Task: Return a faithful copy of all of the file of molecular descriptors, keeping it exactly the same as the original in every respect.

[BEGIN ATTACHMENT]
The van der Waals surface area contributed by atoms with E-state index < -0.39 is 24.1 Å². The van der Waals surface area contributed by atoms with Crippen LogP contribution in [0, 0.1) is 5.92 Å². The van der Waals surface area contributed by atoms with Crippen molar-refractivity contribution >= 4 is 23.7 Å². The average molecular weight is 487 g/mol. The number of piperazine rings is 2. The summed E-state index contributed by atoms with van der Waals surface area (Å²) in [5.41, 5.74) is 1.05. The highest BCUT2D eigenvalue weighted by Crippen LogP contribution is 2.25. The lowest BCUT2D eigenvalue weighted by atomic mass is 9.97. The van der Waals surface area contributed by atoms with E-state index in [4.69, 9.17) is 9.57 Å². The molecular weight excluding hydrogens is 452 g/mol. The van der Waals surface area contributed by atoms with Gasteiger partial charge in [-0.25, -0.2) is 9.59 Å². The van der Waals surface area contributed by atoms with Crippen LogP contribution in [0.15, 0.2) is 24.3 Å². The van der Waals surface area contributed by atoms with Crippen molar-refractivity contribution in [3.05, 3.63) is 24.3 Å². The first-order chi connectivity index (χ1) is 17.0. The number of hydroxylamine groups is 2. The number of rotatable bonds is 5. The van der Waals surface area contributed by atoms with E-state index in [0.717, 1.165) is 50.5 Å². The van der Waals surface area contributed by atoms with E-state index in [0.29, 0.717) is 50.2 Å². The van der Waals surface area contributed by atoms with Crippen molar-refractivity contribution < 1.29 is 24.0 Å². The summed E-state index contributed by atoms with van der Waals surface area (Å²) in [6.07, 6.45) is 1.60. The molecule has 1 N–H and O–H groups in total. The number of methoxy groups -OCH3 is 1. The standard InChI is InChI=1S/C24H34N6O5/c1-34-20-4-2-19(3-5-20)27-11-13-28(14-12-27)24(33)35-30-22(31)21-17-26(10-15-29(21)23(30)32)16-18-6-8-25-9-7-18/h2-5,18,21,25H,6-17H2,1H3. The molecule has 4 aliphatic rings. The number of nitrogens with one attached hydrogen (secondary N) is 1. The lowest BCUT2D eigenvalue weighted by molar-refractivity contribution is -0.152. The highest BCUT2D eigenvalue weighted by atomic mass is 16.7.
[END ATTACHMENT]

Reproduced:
The van der Waals surface area contributed by atoms with E-state index < -0.39 is 24.1 Å². The van der Waals surface area contributed by atoms with Crippen LogP contribution in [0, 0.1) is 5.92 Å². The van der Waals surface area contributed by atoms with Crippen molar-refractivity contribution >= 4 is 23.7 Å². The average molecular weight is 487 g/mol. The number of piperazine rings is 2. The summed E-state index contributed by atoms with van der Waals surface area (Å²) in [5.41, 5.74) is 1.05. The highest BCUT2D eigenvalue weighted by Crippen LogP contribution is 2.25. The lowest BCUT2D eigenvalue weighted by atomic mass is 9.97. The van der Waals surface area contributed by atoms with E-state index in [4.69, 9.17) is 9.57 Å². The molecular weight excluding hydrogens is 452 g/mol. The van der Waals surface area contributed by atoms with Gasteiger partial charge in [-0.25, -0.2) is 9.59 Å². The van der Waals surface area contributed by atoms with Crippen LogP contribution in [0.15, 0.2) is 24.3 Å². The van der Waals surface area contributed by atoms with Crippen molar-refractivity contribution in [3.05, 3.63) is 24.3 Å². The first-order chi connectivity index (χ1) is 17.0. The number of hydroxylamine groups is 2. The number of rotatable bonds is 5. The van der Waals surface area contributed by atoms with E-state index in [0.717, 1.165) is 50.5 Å². The van der Waals surface area contributed by atoms with E-state index in [0.29, 0.717) is 50.2 Å². The van der Waals surface area contributed by atoms with Crippen molar-refractivity contribution < 1.29 is 24.0 Å². The summed E-state index contributed by atoms with van der Waals surface area (Å²) in [6.07, 6.45) is 1.60. The molecule has 1 N–H and O–H groups in total. The number of methoxy groups -OCH3 is 1. The standard InChI is InChI=1S/C24H34N6O5/c1-34-20-4-2-19(3-5-20)27-11-13-28(14-12-27)24(33)35-30-22(31)21-17-26(10-15-29(21)23(30)32)16-18-6-8-25-9-7-18/h2-5,18,21,25H,6-17H2,1H3. The molecule has 4 aliphatic rings. The number of nitrogens with one attached hydrogen (secondary N) is 1. The lowest BCUT2D eigenvalue weighted by molar-refractivity contribution is -0.152. The highest BCUT2D eigenvalue weighted by atomic mass is 16.7.